I guess when you invent a timeless character like Wile E. Coyote, you can't help but create a similar character, if only to get the hell out of the desert for a while.  But all the details can't be set in stone right away, for just as "Snake" Jailbird used to live at 742 Evergreen Terrace... oh, it's under "Goofs" instead of "Trivia."  Makes sense... so too was the sheepdog first named Ralph, but focus group testing found that, once the wolf was given a name, it just sounded better with the wolf as Ralph and the sheepdog as Sam, if only for the alliteration of one.
And so, we come upon a lush, green slice of paradise, spoiled only by the threat of unionized labour, and all the machinery it has inspired.  A time clock on a tree, for Gawd'z zake!  Getting paid for lunches.  Weekends off... wait a minute!  I'm not Mr. Burns!  Boy, this Fox News must be getting to me.  Anyway, Ralph Sheepdog greets Fred Sheepdog (no relation), the guy with the night shift.  Ralph's got the coveted 8 to 5 shift... and only slightly north of a baker's dozen sheep to guard!  Cushy!  Well, when you've put in as many years as Ralph, you gotta get something out of the deal.  Incidentally, as I've said once before, to any present and future comedians who might try to make yet another joke about it, we take Labor Day off because work sucks.  I know your job doesn't suck, and I know Tim Allen made the most cans, or whatever the hell he did at his first job, but for the rest of us who are in this for the long haul... we need a break.  A long break, and away from you, hopefully.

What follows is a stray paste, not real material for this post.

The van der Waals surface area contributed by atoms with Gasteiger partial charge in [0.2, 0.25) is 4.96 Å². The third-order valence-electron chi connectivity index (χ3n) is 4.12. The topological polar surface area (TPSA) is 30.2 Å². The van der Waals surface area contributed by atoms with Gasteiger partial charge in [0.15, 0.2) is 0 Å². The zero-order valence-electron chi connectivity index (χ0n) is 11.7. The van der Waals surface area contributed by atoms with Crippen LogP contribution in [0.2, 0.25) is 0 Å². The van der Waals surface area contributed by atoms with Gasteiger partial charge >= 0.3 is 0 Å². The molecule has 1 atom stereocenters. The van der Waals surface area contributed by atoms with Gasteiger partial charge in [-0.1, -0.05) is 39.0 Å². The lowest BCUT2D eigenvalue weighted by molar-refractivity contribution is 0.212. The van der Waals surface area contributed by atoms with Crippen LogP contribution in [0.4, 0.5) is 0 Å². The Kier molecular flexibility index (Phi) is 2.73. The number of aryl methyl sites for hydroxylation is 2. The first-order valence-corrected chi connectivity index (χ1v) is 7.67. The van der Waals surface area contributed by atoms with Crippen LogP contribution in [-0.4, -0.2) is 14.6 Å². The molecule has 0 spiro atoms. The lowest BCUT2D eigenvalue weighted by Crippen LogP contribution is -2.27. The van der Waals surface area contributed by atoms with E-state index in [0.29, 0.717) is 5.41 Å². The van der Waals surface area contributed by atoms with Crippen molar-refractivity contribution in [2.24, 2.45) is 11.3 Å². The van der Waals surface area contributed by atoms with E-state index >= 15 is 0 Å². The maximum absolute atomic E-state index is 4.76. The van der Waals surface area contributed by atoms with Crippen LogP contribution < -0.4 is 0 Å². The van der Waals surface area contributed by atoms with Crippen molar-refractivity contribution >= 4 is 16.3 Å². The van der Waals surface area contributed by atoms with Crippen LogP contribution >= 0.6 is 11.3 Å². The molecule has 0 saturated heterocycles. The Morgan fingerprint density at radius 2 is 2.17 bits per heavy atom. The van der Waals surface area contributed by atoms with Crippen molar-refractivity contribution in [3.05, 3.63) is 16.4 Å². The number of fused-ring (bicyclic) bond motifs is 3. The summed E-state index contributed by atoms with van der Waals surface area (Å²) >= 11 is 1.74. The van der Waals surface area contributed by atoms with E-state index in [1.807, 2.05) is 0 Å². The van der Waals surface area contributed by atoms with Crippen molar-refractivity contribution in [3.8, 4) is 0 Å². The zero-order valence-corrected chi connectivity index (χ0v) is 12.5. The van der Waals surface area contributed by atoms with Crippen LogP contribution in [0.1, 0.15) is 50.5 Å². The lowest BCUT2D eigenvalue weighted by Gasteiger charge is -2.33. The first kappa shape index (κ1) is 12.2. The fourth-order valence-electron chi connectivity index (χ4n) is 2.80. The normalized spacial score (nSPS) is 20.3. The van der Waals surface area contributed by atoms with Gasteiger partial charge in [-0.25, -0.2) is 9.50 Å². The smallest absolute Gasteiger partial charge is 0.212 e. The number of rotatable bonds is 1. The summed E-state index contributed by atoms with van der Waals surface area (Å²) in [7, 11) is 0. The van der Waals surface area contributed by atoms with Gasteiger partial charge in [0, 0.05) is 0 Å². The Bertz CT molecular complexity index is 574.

But no sooner does Ralph settle in to his shift, than along comes the reason for his job.  A wolf, sneaking along with tail in the air, tries to figure out a way to get between Ralph and the sheep.  The wolf imagines the sheep as cuts of meat on a plate, and licks the entire border of his muzzle in anticipation... hmm!  That kind of looked like a ham at 1:10, but what do I know?  Besides, every cut of meat dreams of being honey glazed ham, don't it?  Except beef, of course.
So this lone wolf is ready to act upon this lush field of sheep.  But Ralph is a fierce opponent one on one, so the wolf needs every advantage he can steal for himself in order to succeed.
First solution: the time clock proper.  Many have tampered with it, mostly to their detriment, but maybe the wolf will succeed where everyone else has failed.  Tick Tock Tuckered comes to mind, for one... that's the only one so far.